Inducing hypothermia by a combo infusion of cold saline and use of an endovascular cooling catheter is an effective adjunctive therapy for acute MI patients, according to a study presented Thursday by researchers from Lund University Hospital in Lund, Sweden, at EuroPCR in Paris.
“Experimental studies have shown that induction of hypothermia before reperfusion of acute coronary occlusion reduces infarct size,” the authors wrote. “Previous clinical studies, however, have not been able to show this effect, which is believed to be mainly because therapeutic temperature was not reached before reperfusion in the majority of the patients.”
To alleviate the sparse data, Matthias Götberg, MD, and colleagues evaluated whether inducing hypothermia by an infusion of cold saline and the InnerCool endovascular cooling system (Philips Healthcare) prior to reperfusion would reduce infarct size.
During the pilot study, researchers enrolled 20 STEMI patients who were set to undergo primary PCI. The researchers assessed patient infarct sizes and myocardium risk via cardiac MR using gadolinium-enhanced imaging and T2-weighted imaging.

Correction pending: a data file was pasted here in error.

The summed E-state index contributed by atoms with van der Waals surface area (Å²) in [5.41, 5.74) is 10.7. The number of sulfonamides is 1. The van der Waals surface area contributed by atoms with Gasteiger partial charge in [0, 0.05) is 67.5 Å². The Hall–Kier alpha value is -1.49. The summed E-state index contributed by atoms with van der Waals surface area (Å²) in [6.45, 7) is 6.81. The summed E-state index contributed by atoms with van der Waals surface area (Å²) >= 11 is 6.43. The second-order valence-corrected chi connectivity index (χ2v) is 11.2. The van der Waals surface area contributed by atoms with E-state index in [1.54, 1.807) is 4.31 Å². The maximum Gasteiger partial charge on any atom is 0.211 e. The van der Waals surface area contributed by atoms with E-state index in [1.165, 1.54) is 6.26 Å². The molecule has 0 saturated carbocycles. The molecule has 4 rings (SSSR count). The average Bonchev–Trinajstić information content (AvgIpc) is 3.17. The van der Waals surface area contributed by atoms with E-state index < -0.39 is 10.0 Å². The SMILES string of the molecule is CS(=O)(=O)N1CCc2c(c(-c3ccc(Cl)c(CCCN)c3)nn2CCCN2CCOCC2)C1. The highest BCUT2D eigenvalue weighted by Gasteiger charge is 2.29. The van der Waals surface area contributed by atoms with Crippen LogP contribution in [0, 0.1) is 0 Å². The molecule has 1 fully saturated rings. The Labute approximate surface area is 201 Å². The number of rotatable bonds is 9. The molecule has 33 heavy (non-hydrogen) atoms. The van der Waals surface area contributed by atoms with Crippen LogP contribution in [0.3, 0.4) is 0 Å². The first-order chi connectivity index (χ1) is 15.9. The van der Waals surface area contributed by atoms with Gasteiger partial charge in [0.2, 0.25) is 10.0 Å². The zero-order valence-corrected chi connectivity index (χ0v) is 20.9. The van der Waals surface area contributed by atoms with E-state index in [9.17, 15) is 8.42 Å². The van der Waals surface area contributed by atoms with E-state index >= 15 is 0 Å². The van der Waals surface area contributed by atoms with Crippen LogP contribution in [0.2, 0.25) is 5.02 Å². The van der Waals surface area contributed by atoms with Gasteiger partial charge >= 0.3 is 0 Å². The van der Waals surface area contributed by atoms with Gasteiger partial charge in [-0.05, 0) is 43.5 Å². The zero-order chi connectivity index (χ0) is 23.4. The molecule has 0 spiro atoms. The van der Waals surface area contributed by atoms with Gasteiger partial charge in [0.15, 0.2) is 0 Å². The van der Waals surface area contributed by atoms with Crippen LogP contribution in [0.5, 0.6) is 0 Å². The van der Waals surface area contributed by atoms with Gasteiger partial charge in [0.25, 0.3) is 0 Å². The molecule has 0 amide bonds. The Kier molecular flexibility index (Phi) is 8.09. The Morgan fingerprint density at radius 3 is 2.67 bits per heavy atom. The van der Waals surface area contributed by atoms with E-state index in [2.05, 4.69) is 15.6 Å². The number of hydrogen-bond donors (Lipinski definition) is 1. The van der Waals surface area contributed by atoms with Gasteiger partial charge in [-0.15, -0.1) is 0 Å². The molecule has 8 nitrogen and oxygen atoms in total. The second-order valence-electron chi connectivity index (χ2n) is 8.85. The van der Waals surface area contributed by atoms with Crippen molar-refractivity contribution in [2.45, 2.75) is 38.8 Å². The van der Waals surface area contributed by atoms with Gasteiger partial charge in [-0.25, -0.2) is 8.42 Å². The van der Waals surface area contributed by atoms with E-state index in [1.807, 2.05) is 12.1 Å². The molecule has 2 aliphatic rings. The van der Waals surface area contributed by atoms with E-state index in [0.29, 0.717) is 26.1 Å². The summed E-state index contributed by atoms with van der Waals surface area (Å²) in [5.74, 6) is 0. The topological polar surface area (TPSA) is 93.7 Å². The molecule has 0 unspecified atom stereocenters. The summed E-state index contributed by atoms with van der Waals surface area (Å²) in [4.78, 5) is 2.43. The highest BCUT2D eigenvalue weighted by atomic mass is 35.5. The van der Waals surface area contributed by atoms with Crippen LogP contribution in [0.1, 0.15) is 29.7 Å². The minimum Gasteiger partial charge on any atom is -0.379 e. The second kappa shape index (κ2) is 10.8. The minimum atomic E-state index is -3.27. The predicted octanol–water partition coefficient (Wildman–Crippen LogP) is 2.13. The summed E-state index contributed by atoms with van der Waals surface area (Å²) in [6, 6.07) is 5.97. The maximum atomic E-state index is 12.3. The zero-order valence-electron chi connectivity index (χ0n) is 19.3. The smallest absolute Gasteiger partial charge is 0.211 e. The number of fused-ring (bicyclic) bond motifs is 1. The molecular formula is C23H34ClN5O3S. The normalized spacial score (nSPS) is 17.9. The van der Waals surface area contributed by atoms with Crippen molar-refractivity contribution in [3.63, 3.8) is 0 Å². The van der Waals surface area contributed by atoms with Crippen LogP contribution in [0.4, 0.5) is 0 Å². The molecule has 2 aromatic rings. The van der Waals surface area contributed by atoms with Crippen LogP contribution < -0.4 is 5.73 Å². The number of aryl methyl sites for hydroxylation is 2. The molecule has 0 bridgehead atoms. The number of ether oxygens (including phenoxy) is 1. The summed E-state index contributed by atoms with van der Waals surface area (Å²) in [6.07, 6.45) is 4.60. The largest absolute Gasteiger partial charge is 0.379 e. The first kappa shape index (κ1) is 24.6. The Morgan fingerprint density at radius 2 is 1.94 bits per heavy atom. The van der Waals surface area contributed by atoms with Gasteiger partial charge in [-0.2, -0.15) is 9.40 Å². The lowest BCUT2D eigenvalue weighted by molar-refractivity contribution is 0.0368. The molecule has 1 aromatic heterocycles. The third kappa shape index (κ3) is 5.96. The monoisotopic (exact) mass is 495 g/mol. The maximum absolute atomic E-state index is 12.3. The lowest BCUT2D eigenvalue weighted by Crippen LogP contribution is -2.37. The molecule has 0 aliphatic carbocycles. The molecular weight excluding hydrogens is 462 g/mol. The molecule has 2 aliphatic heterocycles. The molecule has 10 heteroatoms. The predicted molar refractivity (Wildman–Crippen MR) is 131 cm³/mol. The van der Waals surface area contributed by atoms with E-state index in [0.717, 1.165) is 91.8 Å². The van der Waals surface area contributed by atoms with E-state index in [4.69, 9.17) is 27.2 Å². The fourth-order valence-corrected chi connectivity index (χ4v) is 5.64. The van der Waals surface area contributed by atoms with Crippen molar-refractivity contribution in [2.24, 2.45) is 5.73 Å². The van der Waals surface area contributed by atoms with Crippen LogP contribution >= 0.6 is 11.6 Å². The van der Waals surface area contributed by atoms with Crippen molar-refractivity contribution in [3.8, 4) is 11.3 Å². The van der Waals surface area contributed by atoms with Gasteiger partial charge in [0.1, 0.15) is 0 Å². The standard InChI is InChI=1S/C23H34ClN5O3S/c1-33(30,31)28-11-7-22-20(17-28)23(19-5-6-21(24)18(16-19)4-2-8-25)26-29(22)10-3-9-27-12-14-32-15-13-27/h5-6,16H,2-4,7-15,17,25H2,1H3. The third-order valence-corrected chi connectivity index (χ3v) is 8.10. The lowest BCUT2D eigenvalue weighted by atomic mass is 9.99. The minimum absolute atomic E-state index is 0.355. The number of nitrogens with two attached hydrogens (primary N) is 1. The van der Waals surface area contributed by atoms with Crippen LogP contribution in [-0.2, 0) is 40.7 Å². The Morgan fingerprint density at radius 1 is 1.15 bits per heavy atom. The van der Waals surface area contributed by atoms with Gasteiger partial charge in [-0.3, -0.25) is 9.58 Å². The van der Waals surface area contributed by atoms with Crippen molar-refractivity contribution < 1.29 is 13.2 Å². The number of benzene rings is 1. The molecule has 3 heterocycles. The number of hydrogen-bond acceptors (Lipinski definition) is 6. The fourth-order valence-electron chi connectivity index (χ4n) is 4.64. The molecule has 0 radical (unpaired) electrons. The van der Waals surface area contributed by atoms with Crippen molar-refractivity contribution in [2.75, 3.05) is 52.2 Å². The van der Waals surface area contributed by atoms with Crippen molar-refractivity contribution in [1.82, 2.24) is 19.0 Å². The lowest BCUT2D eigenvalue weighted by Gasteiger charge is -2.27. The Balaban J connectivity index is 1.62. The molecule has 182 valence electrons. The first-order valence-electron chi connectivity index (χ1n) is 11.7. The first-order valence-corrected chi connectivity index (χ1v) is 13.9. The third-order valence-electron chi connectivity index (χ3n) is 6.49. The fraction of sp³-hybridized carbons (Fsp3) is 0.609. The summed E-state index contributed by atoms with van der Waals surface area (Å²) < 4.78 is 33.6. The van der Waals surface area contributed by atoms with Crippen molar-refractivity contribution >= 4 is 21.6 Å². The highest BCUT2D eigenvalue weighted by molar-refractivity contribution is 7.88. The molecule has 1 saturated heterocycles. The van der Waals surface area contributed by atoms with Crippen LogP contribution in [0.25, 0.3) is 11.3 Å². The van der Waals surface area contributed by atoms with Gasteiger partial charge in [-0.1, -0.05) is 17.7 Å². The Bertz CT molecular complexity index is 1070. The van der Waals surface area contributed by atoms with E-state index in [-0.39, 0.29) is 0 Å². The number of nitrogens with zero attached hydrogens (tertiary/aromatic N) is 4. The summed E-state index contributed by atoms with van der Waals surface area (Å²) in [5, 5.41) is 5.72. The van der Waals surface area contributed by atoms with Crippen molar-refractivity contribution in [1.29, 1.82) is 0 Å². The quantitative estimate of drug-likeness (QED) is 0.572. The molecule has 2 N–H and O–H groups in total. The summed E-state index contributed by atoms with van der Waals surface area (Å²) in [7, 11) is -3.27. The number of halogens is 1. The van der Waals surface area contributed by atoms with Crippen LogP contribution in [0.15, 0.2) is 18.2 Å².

Before reperfusion, a body temperature of 95 degrees or less was reached without delaying door-to-balloon times—43 minutes and 40 minutes for the hypothermia groups and the control group, respectively.
Additionally results showed that infarct size was reduced by 38 percent in the hypothermia group.
“There are an estimated 240,000 to 260,000 STEMI patients in the U.S. per year receiving primary angioplasty for blockages and another 215,000 to 230,000 in Europe that could potentially benefit from these findings,” the authors wrote.
The researchers attributed the reduction of infarct size to the decline in the release of troponin T in the hypothermia group.
“The protocol demonstrates the ability to safely reach a core body temperature of less than 95 degrees before reperfusion without delaying primary PCI, and that combination hypothermia as an adjunct therapy in AMI resulted in a 38 percent reduction in infarct size,” the authors concluded.